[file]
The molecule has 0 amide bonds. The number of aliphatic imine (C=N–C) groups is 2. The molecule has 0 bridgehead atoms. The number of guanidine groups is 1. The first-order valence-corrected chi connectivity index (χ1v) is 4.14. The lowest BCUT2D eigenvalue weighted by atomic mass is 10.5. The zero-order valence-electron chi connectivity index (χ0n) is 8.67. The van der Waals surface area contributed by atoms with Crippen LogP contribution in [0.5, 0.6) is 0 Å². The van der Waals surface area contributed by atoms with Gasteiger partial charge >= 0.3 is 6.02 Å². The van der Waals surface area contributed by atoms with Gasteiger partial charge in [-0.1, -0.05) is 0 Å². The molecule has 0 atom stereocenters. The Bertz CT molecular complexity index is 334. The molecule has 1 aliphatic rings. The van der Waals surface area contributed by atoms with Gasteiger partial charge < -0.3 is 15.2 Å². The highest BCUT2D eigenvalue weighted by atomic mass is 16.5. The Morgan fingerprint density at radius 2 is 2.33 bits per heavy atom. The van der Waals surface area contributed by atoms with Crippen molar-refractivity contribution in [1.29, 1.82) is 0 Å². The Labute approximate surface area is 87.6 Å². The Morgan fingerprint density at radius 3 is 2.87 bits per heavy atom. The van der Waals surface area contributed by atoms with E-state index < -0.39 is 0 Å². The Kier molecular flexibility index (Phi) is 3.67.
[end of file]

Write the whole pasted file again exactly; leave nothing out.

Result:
The molecule has 0 amide bonds. The number of aliphatic imine (C=N–C) groups is 2. The molecule has 0 bridgehead atoms. The number of guanidine groups is 1. The first-order valence-corrected chi connectivity index (χ1v) is 4.14. The lowest BCUT2D eigenvalue weighted by atomic mass is 10.5. The zero-order valence-electron chi connectivity index (χ0n) is 8.67. The van der Waals surface area contributed by atoms with Crippen LogP contribution in [0.5, 0.6) is 0 Å². The van der Waals surface area contributed by atoms with Gasteiger partial charge >= 0.3 is 6.02 Å². The van der Waals surface area contributed by atoms with Gasteiger partial charge in [-0.1, -0.05) is 0 Å². The molecule has 0 atom stereocenters. The Bertz CT molecular complexity index is 334. The molecule has 1 aliphatic rings. The van der Waals surface area contributed by atoms with Gasteiger partial charge < -0.3 is 15.2 Å². The highest BCUT2D eigenvalue weighted by atomic mass is 16.5. The Morgan fingerprint density at radius 2 is 2.33 bits per heavy atom. The van der Waals surface area contributed by atoms with Crippen molar-refractivity contribution in [1.29, 1.82) is 0 Å². The Labute approximate surface area is 87.6 Å². The Morgan fingerprint density at radius 3 is 2.87 bits per heavy atom. The van der Waals surface area contributed by atoms with E-state index < -0.39 is 0 Å². The Kier molecular flexibility index (Phi) is 3.67.